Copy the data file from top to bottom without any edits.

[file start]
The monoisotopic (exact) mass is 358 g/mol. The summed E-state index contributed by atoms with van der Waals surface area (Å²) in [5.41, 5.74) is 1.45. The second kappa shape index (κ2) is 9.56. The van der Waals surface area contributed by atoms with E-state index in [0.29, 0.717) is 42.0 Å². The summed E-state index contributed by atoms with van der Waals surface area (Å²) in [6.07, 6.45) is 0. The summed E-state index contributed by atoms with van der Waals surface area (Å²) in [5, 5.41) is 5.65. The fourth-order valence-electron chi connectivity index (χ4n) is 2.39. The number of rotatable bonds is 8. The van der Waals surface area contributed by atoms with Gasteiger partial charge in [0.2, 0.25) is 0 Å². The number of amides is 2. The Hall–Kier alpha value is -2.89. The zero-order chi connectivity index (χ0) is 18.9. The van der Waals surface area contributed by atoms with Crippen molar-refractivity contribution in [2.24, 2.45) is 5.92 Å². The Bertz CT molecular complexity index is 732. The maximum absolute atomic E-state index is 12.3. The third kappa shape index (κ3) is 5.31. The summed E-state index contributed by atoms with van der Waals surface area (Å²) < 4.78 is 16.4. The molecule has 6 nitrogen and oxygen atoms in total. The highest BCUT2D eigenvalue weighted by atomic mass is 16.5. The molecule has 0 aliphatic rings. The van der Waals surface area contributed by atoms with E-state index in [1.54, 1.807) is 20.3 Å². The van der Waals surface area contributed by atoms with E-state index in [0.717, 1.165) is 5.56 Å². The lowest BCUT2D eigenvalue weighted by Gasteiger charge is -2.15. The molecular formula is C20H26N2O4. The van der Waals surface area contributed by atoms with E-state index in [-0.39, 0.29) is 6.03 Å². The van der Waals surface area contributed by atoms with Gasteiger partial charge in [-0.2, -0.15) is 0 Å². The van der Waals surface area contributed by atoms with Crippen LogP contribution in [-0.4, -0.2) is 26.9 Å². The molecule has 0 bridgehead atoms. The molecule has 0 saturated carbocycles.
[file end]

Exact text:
The monoisotopic (exact) mass is 358 g/mol. The summed E-state index contributed by atoms with van der Waals surface area (Å²) in [5.41, 5.74) is 1.45. The second kappa shape index (κ2) is 9.56. The van der Waals surface area contributed by atoms with E-state index in [0.29, 0.717) is 42.0 Å². The summed E-state index contributed by atoms with van der Waals surface area (Å²) in [6.07, 6.45) is 0. The summed E-state index contributed by atoms with van der Waals surface area (Å²) in [5, 5.41) is 5.65. The fourth-order valence-electron chi connectivity index (χ4n) is 2.39. The number of rotatable bonds is 8. The van der Waals surface area contributed by atoms with Gasteiger partial charge in [0.2, 0.25) is 0 Å². The number of amides is 2. The Hall–Kier alpha value is -2.89. The zero-order chi connectivity index (χ0) is 18.9. The van der Waals surface area contributed by atoms with Crippen molar-refractivity contribution in [2.24, 2.45) is 5.92 Å². The Bertz CT molecular complexity index is 732. The maximum absolute atomic E-state index is 12.3. The third kappa shape index (κ3) is 5.31. The summed E-state index contributed by atoms with van der Waals surface area (Å²) < 4.78 is 16.4. The molecule has 6 nitrogen and oxygen atoms in total. The highest BCUT2D eigenvalue weighted by atomic mass is 16.5. The molecule has 0 aliphatic rings. The van der Waals surface area contributed by atoms with E-state index in [1.54, 1.807) is 20.3 Å². The van der Waals surface area contributed by atoms with E-state index in [0.717, 1.165) is 5.56 Å². The lowest BCUT2D eigenvalue weighted by Gasteiger charge is -2.15. The molecular formula is C20H26N2O4. The van der Waals surface area contributed by atoms with E-state index in [-0.39, 0.29) is 6.03 Å². The van der Waals surface area contributed by atoms with Gasteiger partial charge in [-0.2, -0.15) is 0 Å². The van der Waals surface area contributed by atoms with Crippen LogP contribution in [-0.4, -0.2) is 26.9 Å². The molecule has 0 bridgehead atoms. The molecule has 0 saturated carbocycles.